Trip Weldon reflects on life and the Classic



Honorary weighmaster Trip Weldon handed off the championship trophy Sunday as Hank Cherry claimed back-to-back Classic titles.

Trip Weldon officially retired from Bassmaster Feb. 1 this year after serving as the organization’s tournament director for 19 years. He worked in the B.A.S.S. tournament department for 30 years. Weldon was diagnosed with Non-Hodgkin’s Lymphoma in October 2020 and has battled the cancer into remission. Last weekend Weldon served as the 51st Bassmaster Classic’s honorary weighmaster. We caught up with him backstage before the Championship Sunday weigh-in. 

Give us an update on your health.

“I’m feeling good. The doctors say my scans are clean and I’m in remission. I've got most of my stamina back. I had six chemo treatments and lost weight. I’ve gained it all back. Going forward I’ll get a treatment every six months for the next two years." 

What’s it been like not getting up at 3 a.m. for tournaments?

“It’s been great. When I was tournament director, I used to look at the weather just as soon as I woke up. I’ve gotten out of that habit. On Saturday we got up early to travel up to the launch. Didn’t look at the weather and didn’t even know there was a storm. I could have slept in.” (There was a two-hour storm delay.)

Have you been watching Bassmaster tournament coverage online?

“Yes, I’m a tournament junkie. I’ve watched as much of it as I can. The coverage on FS1 has been great. And I'm enjoying the new BassTrakk on”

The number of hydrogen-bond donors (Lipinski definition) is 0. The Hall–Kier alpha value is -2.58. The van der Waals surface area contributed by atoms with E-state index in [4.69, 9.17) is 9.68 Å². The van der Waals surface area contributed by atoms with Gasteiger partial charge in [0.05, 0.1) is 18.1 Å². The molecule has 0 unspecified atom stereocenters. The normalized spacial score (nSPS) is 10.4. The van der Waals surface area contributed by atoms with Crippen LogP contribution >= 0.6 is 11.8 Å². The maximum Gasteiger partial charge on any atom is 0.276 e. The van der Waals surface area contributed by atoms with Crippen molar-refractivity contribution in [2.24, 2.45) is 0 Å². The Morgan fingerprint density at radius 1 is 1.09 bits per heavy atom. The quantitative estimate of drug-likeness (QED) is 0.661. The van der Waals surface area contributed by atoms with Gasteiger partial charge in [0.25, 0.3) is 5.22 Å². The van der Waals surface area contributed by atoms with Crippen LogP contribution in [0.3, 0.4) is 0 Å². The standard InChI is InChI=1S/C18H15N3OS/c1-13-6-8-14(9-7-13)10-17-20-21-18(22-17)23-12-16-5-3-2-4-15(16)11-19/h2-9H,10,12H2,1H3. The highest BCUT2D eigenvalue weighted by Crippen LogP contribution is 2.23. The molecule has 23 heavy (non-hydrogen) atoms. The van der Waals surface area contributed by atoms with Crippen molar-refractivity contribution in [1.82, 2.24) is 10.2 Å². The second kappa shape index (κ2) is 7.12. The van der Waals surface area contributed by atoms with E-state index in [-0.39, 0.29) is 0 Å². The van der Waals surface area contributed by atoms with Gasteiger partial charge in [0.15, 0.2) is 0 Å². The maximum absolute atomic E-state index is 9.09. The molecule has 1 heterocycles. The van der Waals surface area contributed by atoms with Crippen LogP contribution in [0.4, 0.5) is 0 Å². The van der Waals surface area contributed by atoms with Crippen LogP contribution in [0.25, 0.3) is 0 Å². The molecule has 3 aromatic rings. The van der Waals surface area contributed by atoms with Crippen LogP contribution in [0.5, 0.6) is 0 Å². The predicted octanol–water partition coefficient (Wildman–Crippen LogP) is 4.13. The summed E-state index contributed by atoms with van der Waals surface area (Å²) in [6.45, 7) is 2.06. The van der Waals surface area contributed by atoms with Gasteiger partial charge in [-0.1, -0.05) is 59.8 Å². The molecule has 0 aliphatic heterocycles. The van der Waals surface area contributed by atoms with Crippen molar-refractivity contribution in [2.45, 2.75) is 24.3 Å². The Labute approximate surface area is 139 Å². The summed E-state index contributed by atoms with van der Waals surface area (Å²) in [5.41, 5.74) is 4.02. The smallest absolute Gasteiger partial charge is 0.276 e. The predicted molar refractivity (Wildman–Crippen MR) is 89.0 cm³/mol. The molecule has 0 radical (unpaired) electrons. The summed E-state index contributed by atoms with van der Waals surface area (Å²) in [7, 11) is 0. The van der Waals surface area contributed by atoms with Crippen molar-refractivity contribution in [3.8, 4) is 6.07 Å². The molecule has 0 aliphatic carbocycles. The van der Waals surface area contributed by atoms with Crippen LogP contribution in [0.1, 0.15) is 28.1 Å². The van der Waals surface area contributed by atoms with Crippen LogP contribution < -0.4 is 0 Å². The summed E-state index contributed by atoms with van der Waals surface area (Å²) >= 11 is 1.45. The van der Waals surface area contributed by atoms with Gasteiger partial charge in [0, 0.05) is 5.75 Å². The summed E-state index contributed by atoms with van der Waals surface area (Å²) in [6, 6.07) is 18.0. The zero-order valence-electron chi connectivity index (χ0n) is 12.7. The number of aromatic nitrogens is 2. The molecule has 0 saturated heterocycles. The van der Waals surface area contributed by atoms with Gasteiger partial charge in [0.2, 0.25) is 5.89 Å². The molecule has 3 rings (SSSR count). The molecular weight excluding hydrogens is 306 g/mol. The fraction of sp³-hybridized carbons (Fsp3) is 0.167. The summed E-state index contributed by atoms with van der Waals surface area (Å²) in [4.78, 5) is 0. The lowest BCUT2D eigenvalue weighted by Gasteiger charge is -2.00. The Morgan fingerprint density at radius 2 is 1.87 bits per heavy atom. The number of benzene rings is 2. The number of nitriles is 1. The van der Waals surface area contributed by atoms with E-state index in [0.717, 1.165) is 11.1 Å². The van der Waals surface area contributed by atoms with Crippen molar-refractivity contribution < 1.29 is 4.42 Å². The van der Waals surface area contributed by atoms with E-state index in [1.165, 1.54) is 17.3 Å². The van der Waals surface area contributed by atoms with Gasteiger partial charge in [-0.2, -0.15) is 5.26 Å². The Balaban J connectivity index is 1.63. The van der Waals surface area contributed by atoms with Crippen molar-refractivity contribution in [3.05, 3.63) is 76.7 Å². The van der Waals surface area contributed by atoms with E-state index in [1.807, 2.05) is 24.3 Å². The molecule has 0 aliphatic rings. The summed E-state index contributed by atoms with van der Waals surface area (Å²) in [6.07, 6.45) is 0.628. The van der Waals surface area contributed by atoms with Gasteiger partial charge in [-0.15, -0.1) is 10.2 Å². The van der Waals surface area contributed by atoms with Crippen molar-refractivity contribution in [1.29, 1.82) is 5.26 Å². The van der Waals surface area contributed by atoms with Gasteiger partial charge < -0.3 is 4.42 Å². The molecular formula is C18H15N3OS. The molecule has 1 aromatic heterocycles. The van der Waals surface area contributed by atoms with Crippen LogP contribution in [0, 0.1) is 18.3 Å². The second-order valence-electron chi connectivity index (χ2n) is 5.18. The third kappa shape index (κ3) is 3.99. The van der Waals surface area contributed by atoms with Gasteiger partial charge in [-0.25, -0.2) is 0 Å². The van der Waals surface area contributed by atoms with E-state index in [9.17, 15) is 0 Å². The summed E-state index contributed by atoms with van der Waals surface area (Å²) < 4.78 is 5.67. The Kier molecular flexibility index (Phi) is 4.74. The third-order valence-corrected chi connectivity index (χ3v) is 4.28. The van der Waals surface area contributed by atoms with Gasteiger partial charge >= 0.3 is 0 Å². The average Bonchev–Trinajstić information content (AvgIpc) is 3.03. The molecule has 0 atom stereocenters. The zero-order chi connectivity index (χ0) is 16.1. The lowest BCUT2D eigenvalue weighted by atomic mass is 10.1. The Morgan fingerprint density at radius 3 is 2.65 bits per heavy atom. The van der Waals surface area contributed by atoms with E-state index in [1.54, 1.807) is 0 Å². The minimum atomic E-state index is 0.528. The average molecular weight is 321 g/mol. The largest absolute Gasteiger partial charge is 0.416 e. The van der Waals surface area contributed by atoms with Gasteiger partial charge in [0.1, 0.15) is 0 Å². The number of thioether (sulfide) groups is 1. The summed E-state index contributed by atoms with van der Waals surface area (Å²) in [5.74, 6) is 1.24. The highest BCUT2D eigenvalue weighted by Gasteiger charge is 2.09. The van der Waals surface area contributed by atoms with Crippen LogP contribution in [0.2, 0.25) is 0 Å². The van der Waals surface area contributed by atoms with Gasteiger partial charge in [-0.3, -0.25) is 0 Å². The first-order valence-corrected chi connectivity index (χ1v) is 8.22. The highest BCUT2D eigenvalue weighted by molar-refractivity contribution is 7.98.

What’s your favorite part of retirement?

“Not worrying about returning phone calls and emails. We live on the lake, so having coffee on the porch. And watching sunsets. Every day is Saturday, except for one — Sunday.”

Have you done much fishing since retirement?

“Yes, I’ve fished some, after getting my stamina back. And I’ve fished some tournaments.” 

Did you miss managing the storm delay on Saturday?

“No. I did feel for them (the tournament staff). The worst thing a tournament director can see is high wind, lightning and rain coming.”

What has it meant to you to be the honorary weighmaster this week?

“It’s quite an honor, and it’s been fun. I had planned on working through this Classic. But then with my health and COVID it just made sense to retire in February.”

What do you consider your biggest accomplishment at B.A.S.S.?

“The tournament staff and the longevity of the staff. We all got along great — like one big family. I’m proud of them.” 

Are your arms still strong enough to lift all those fish?

“Oh yeah. It’s been really fun.” 

How many grandkids do you and Mary have now?

“Four. Two are 5-years-old. And two are 3.”

What’s the best part of being a granddad?

“The hugs. Especially after COVID where we didn’t get any for a long time.”